I was specifically fond of its ability to actively detect malicious websites. It even did a good job of detecting backdoors on website files. I would say that its biggest weakness was its inability to detect mail SPAM and what appeared to be lack of integration with mail clients.
I do think that it fell a bit short when compared to its counterpart on Windows, but for MAC, it was a win I think.
The biggest upside to Sophos for me was the fact that it was Free. It did not appear to be as complete a product as the one offered at Kaspersky or even F-Secure. It seemed like it was quickly put together in an attempt to fill a perceived need and capture the market as it was obviously growing and demand was there.
What I did like was that it seemed to be particularly good at email SPAM, better than the other two, but that was perhaps the only part I enjoyed.
It failed miserably at identifying web-based malware and while the system scan seemed to be complete, it was a serious resource hog. It came to a point where I had to restore the box to get it back in working order. There also seemed to be some issues with using the quarantene and repair and lack of logs to explain why one would or would not work, didn’t like that too much.
I was perhaps most disappointed by the F-Secure product. I have been playing with its Window’s counter-part and it has quickly become one of my top two favorite products for Windows, but what I found with the MAC version was less than appealing.
It retained a lot of the aesthetics you would come to find on the Window’s product, but not many of its features. I was specifically keen on its Rootkit scanner that didn’t appear to make it in the version I was playing with.
It didn’t seem to require to many resources when running, which was nice. It also had a nice feature where you can define the directory you want to specifically scan, but for some reason failed to give me the option to scan the entire computer. Again, might have been operator error, but as important as a task as that is I’d expect that to be default or easier to find.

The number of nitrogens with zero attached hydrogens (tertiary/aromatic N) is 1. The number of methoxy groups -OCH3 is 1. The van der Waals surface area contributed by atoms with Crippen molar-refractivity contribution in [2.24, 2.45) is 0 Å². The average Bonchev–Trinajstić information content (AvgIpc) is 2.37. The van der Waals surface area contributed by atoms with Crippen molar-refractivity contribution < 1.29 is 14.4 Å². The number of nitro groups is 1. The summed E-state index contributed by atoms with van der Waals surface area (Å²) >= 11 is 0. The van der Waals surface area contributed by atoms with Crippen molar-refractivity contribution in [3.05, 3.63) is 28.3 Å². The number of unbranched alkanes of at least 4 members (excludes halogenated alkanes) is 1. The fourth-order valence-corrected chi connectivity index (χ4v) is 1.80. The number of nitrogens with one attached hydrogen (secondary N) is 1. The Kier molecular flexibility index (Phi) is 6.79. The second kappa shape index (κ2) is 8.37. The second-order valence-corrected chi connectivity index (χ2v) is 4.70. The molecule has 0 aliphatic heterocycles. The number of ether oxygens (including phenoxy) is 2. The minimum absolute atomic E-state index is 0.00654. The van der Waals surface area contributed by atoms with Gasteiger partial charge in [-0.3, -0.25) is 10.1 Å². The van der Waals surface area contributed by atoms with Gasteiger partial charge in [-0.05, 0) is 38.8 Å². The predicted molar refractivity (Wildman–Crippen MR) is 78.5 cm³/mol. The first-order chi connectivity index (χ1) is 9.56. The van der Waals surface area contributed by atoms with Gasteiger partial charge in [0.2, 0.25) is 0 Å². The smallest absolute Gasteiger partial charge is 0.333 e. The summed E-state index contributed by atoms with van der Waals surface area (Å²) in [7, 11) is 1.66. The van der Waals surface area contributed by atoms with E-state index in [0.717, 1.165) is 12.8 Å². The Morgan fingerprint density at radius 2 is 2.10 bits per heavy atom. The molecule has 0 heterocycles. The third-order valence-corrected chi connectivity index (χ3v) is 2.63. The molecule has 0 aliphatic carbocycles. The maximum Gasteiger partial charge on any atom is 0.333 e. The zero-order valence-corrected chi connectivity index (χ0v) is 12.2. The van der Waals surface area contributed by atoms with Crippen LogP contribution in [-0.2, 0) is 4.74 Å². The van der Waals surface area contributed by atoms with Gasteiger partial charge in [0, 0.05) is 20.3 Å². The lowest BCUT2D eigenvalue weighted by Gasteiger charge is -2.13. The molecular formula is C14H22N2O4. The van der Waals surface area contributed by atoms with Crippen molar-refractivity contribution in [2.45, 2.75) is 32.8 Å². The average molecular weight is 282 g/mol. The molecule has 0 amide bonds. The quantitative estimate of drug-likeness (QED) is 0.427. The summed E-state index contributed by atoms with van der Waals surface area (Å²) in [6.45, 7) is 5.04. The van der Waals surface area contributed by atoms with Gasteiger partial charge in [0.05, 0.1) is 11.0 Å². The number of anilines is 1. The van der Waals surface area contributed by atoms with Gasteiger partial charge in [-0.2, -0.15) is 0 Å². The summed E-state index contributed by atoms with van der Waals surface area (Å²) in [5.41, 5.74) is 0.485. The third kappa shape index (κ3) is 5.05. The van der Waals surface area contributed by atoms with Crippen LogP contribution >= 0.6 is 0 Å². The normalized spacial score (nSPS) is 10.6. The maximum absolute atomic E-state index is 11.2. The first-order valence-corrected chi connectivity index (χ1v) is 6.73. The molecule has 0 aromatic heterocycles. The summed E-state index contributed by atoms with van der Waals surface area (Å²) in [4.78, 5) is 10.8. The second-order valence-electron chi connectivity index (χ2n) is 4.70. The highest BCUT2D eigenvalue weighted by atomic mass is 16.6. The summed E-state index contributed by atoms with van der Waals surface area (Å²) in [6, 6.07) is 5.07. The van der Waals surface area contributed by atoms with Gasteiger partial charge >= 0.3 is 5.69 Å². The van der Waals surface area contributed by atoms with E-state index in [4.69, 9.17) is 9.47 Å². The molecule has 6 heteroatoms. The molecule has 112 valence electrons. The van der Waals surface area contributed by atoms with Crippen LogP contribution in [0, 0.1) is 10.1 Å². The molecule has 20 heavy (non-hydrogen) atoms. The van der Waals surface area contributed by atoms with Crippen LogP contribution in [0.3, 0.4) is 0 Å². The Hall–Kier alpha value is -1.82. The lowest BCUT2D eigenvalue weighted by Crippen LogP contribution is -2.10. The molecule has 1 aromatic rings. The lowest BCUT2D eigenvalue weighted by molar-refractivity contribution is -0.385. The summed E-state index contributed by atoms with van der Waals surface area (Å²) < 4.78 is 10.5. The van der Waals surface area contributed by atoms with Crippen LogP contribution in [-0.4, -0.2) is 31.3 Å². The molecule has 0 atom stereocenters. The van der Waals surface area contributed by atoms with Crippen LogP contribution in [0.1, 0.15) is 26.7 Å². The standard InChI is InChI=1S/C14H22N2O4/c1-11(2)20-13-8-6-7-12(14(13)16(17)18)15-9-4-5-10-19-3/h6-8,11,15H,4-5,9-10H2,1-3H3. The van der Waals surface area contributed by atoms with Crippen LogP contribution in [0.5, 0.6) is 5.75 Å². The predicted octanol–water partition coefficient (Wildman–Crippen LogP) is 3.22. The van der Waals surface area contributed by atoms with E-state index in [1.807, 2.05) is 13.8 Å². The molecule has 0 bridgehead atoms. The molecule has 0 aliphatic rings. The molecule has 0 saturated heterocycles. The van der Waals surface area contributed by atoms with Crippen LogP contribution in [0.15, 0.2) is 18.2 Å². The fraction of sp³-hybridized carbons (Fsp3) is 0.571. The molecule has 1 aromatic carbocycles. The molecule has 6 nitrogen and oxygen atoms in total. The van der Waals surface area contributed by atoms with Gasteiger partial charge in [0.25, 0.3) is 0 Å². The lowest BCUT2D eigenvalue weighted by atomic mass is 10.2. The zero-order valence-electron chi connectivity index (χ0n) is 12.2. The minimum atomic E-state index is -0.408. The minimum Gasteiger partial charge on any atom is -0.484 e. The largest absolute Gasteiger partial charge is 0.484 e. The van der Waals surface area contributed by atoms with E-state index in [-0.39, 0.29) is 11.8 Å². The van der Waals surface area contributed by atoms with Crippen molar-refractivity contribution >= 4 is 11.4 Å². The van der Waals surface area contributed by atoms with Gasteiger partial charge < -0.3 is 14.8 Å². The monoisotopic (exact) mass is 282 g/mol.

Like Sophos though it was not very good at identifying malicious websites.
As if it was not clear, I decided on the Kaspersky solution. It was the most complete product in my opinion and its ability to effectively identify websites with malicious payloads was of special interest to me, for obvious and not so obvious reasons. If you’re asking why, its simple.
Web based malware is on the rise and its the easiest and preferred delivery mechanism for desktop malware. Most of the desktop infections we see today are coming from websites carrying malicious payloads and as such its perhaps one of the most important features we should all be looking for in any desktop Anti-Virus product.
Its important to note that I would not say that my review of the aforementioned products were by any means exhaustive and should not undermine the work these companies are doing. I still hold them in high regard and greatly respect the work they do. I am sure as they shift their focus to straddle both the Windows and MAC worlds their products will only improve and we will all benefit from it.
For now though, I will stick to my Kaspersky install.